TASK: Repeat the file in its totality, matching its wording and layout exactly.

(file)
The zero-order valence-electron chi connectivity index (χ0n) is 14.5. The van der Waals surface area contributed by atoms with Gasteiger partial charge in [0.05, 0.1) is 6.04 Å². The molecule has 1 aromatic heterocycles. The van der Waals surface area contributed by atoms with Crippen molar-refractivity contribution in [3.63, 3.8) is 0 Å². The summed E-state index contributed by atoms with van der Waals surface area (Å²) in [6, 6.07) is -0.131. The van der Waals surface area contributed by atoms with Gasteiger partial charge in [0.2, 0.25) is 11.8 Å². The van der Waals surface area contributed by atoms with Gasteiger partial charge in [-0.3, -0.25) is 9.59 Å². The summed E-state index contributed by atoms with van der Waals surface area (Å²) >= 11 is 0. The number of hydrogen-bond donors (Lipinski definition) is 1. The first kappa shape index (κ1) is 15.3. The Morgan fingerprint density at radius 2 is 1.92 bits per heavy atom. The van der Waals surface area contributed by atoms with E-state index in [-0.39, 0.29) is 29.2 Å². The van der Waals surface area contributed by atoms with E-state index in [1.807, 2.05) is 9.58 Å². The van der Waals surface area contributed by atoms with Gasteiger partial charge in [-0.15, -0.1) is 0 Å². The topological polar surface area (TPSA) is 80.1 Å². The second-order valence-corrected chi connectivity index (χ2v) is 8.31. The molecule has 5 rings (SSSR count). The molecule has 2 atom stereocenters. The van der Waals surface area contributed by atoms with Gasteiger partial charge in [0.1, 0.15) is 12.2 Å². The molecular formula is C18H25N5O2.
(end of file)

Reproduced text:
The zero-order valence-electron chi connectivity index (χ0n) is 14.5. The van der Waals surface area contributed by atoms with Gasteiger partial charge in [0.05, 0.1) is 6.04 Å². The molecule has 1 aromatic heterocycles. The van der Waals surface area contributed by atoms with Crippen molar-refractivity contribution in [3.63, 3.8) is 0 Å². The summed E-state index contributed by atoms with van der Waals surface area (Å²) in [6, 6.07) is -0.131. The van der Waals surface area contributed by atoms with Gasteiger partial charge in [0.2, 0.25) is 11.8 Å². The van der Waals surface area contributed by atoms with Gasteiger partial charge in [-0.3, -0.25) is 9.59 Å². The summed E-state index contributed by atoms with van der Waals surface area (Å²) >= 11 is 0. The number of hydrogen-bond donors (Lipinski definition) is 1. The first kappa shape index (κ1) is 15.3. The Morgan fingerprint density at radius 2 is 1.92 bits per heavy atom. The van der Waals surface area contributed by atoms with E-state index in [-0.39, 0.29) is 29.2 Å². The van der Waals surface area contributed by atoms with E-state index in [1.807, 2.05) is 9.58 Å². The van der Waals surface area contributed by atoms with Gasteiger partial charge in [-0.15, -0.1) is 0 Å². The topological polar surface area (TPSA) is 80.1 Å². The second-order valence-corrected chi connectivity index (χ2v) is 8.31. The molecule has 5 rings (SSSR count). The molecule has 2 atom stereocenters. The van der Waals surface area contributed by atoms with Gasteiger partial charge in [0.1, 0.15) is 12.2 Å². The molecular formula is C18H25N5O2.